Inspiring Teachers – International Women’s Day

Join us this international Women’s Day in celebrating some of the most famous and inspiring Women teachers of all time. All teachers are inspiring, whether it’s to their students or to their colleagues, there’s characteristic that all teachers share. The same can be said for these inspiring teachers who broke down barriers, and led the way in education both for women and men, helping shape the future and inspire others to learn.

Helen Keller

Perhaps one of the most famous mentors there has been, Helen Keller was the first deaf-blind person to earn a Bachelor of Arts degree. Helping to mentor and inspire others alike, Helen paved the way for those suffering with disabilities in education. Helping to teach and raise awareness of visual impairments as a spokesperson for the American Foundation for Overseas Blind.

Mary Ward

A pioneer for girls schools being less restrictive, Mary Ward went against tradition and set up the Sisters of Loreto, an institution which still has centres around the world today. Previously, girls were restricted to go outside of the premises and were obligated to take part and attend the choir service, whereas under the guidance of Mary Ward and the Sisters of Loreto, these sanctions were not as strict and offered more independence and freedom for girls attending.

Anne Sullivan

Anne Sullivan’s work as a teacher is truly inspiring and was first employed to help school Helen Keller. Anne Sullivan herself was blind for the first part of her life before recovering part of her sigh by the time she came to tutor and help Helen Keller. Sullivans own understanding into the world which Helen knew, allowed an insight into the most appropriate and most beneficial ways in which Helen could learn, before going on to achieve success and become the the first deaf and blind student to earn a Bachelor of Arts degree.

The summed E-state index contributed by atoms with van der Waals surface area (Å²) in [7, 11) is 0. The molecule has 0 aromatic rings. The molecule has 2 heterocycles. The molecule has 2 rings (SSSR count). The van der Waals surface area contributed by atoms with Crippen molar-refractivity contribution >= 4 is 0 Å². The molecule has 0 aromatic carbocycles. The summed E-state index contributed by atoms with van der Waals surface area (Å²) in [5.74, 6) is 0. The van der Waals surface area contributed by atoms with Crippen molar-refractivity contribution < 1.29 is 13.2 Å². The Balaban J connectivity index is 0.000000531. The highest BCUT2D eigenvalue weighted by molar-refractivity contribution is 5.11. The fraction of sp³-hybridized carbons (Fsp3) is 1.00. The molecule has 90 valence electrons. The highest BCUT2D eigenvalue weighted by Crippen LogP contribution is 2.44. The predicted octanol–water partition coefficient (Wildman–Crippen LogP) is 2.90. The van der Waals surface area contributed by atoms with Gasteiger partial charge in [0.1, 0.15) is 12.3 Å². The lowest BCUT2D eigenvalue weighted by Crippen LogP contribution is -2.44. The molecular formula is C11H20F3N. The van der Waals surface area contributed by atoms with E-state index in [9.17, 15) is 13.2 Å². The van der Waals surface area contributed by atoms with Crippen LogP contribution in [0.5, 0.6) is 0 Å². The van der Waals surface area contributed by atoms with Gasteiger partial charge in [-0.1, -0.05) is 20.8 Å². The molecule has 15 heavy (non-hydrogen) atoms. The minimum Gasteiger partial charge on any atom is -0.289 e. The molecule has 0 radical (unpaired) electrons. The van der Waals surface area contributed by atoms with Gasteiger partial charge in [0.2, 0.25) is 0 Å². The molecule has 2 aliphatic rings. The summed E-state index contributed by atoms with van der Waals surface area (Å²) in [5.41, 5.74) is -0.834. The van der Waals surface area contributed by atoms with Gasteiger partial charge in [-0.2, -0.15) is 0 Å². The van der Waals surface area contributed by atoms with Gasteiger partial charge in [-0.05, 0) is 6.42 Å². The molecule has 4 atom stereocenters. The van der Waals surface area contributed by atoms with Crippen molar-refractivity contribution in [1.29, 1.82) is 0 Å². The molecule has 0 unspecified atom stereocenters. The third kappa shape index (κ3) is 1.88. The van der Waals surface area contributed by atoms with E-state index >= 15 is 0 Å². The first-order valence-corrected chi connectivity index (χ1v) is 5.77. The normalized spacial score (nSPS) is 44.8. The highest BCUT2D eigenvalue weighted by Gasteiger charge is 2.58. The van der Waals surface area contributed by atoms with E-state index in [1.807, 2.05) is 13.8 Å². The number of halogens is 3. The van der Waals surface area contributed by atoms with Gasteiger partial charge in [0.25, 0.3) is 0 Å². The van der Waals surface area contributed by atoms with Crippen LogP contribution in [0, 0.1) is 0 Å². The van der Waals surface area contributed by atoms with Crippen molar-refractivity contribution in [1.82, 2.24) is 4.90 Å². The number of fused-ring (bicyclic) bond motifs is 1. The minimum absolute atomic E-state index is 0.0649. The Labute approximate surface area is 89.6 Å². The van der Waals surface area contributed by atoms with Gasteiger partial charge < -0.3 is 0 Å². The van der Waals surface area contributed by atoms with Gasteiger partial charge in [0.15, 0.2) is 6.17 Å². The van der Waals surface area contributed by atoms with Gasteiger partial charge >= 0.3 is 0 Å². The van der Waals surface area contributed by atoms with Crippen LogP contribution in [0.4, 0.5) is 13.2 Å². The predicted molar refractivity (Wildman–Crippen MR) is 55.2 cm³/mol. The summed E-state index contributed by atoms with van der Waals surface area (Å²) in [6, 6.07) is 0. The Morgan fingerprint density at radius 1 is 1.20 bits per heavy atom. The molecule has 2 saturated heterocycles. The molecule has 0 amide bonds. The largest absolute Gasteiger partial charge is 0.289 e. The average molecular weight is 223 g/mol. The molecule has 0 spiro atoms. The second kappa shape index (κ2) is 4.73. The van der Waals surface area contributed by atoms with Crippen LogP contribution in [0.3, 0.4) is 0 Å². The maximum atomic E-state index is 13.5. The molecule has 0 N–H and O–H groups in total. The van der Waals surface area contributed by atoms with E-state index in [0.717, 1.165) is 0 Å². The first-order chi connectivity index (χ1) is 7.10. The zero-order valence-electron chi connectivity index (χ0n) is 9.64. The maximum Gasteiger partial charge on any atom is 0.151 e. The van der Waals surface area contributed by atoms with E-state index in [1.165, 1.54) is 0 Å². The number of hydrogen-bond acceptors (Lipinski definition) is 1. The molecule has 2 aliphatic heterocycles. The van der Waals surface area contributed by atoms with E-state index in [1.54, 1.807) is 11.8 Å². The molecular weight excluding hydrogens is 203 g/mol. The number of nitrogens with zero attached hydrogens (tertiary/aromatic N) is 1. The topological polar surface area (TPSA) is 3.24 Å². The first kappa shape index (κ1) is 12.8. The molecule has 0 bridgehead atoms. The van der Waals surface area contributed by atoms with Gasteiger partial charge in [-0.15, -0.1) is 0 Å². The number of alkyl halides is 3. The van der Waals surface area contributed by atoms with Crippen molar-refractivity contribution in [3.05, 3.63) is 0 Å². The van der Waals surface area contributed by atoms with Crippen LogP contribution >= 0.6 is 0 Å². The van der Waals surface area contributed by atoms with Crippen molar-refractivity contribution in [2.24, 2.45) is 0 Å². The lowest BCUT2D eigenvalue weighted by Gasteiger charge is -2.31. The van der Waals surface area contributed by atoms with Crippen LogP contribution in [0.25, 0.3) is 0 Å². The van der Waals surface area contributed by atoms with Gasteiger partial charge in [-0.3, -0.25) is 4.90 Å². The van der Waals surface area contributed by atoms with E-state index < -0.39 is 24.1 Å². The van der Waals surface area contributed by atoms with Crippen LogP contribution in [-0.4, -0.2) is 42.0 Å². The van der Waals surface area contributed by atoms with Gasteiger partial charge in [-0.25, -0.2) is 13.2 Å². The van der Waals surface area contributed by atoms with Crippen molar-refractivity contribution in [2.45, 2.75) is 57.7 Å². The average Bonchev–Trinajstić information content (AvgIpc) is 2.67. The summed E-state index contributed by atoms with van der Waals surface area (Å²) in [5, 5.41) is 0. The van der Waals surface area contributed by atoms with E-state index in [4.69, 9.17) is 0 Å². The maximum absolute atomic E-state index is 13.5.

Maria Montessori

Maria Montessori helped pave the way for a new style of teaching and moved away from strict discipline and rote learning. Maria believed in the ideology that children essentially teach themselves and that the teachers main responsibility was to create the correct environment to learn and generate that spark. At the time, this was a very modern approach and nowadays is often encouraged amongst classrooms.

There have been many notable women who have had an influence on the way the education system is run and how modern classrooms are conducted, whether this be in the style of teaching, or the ability to learn and think freely. Even today teachers are continuing to reinvent the way students learn. Do you have someone who inspires you? Let us know in the comments below.

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